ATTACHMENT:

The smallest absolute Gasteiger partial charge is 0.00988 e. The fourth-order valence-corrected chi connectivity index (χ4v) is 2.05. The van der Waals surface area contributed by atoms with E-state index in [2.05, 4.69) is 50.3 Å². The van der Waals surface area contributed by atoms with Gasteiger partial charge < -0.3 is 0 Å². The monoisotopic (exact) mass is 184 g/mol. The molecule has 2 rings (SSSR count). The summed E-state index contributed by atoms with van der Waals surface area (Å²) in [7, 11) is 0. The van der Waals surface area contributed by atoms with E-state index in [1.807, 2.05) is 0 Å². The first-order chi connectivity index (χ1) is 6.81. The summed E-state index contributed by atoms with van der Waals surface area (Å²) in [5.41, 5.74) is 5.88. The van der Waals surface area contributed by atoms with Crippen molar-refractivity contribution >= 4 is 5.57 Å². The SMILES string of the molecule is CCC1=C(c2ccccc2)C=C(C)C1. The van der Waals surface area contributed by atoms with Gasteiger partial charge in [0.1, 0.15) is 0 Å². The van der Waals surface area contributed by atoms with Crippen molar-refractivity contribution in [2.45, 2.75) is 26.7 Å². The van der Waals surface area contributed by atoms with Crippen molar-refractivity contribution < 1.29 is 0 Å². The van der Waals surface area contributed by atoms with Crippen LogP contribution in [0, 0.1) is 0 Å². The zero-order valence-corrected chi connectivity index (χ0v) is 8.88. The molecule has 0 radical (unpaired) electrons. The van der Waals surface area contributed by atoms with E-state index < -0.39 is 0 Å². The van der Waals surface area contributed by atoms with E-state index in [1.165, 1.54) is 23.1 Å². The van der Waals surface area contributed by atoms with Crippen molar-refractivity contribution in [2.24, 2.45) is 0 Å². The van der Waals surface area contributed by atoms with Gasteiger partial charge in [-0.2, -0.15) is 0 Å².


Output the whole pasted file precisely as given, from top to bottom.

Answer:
The smallest absolute Gasteiger partial charge is 0.00988 e. The fourth-order valence-corrected chi connectivity index (χ4v) is 2.05. The van der Waals surface area contributed by atoms with E-state index in [2.05, 4.69) is 50.3 Å². The van der Waals surface area contributed by atoms with Gasteiger partial charge < -0.3 is 0 Å². The monoisotopic (exact) mass is 184 g/mol. The molecule has 2 rings (SSSR count). The summed E-state index contributed by atoms with van der Waals surface area (Å²) in [7, 11) is 0. The van der Waals surface area contributed by atoms with E-state index in [1.807, 2.05) is 0 Å². The first-order chi connectivity index (χ1) is 6.81. The summed E-state index contributed by atoms with van der Waals surface area (Å²) in [5.41, 5.74) is 5.88. The van der Waals surface area contributed by atoms with Crippen molar-refractivity contribution >= 4 is 5.57 Å². The SMILES string of the molecule is CCC1=C(c2ccccc2)C=C(C)C1. The van der Waals surface area contributed by atoms with Gasteiger partial charge in [0.1, 0.15) is 0 Å². The van der Waals surface area contributed by atoms with Crippen molar-refractivity contribution in [2.45, 2.75) is 26.7 Å². The van der Waals surface area contributed by atoms with Crippen molar-refractivity contribution < 1.29 is 0 Å². The van der Waals surface area contributed by atoms with Crippen LogP contribution in [0, 0.1) is 0 Å². The zero-order valence-corrected chi connectivity index (χ0v) is 8.88. The molecule has 0 radical (unpaired) electrons. The van der Waals surface area contributed by atoms with E-state index < -0.39 is 0 Å². The van der Waals surface area contributed by atoms with E-state index in [1.165, 1.54) is 23.1 Å². The van der Waals surface area contributed by atoms with Crippen molar-refractivity contribution in [2.24, 2.45) is 0 Å². The van der Waals surface area contributed by atoms with Gasteiger partial charge in [-0.2, -0.15) is 0 Å².